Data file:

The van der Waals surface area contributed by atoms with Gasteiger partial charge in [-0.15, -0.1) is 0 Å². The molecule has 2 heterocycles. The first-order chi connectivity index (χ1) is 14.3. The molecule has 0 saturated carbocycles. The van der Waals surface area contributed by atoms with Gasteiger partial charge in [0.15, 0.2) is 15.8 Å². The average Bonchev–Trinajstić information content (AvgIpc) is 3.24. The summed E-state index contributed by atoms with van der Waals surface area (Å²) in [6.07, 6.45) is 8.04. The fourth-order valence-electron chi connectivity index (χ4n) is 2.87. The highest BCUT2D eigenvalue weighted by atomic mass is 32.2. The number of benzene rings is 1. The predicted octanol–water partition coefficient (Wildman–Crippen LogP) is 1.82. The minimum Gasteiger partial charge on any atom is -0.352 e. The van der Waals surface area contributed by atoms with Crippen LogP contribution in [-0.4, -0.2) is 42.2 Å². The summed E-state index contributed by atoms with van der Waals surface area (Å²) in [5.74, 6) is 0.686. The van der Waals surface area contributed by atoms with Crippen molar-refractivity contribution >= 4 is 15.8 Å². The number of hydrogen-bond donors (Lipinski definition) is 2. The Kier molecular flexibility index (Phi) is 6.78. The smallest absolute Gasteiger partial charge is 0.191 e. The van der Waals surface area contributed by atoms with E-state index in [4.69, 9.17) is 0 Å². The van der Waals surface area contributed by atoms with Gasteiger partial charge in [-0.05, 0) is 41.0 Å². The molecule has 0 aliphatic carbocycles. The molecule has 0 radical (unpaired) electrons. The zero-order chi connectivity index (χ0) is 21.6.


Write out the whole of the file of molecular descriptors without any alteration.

The van der Waals surface area contributed by atoms with Gasteiger partial charge in [-0.15, -0.1) is 0 Å². The molecule has 2 heterocycles. The first-order chi connectivity index (χ1) is 14.3. The molecule has 0 saturated carbocycles. The van der Waals surface area contributed by atoms with Gasteiger partial charge in [0.15, 0.2) is 15.8 Å². The average Bonchev–Trinajstić information content (AvgIpc) is 3.24. The summed E-state index contributed by atoms with van der Waals surface area (Å²) in [6.07, 6.45) is 8.04. The fourth-order valence-electron chi connectivity index (χ4n) is 2.87. The highest BCUT2D eigenvalue weighted by atomic mass is 32.2. The number of benzene rings is 1. The predicted octanol–water partition coefficient (Wildman–Crippen LogP) is 1.82. The minimum Gasteiger partial charge on any atom is -0.352 e. The van der Waals surface area contributed by atoms with Crippen LogP contribution in [-0.4, -0.2) is 42.2 Å². The summed E-state index contributed by atoms with van der Waals surface area (Å²) in [5.74, 6) is 0.686. The van der Waals surface area contributed by atoms with Crippen molar-refractivity contribution >= 4 is 15.8 Å². The number of hydrogen-bond donors (Lipinski definition) is 2. The Kier molecular flexibility index (Phi) is 6.78. The smallest absolute Gasteiger partial charge is 0.191 e. The van der Waals surface area contributed by atoms with E-state index in [4.69, 9.17) is 0 Å². The van der Waals surface area contributed by atoms with Gasteiger partial charge in [-0.05, 0) is 41.0 Å². The molecule has 0 aliphatic carbocycles. The molecule has 0 radical (unpaired) electrons. The zero-order chi connectivity index (χ0) is 21.6.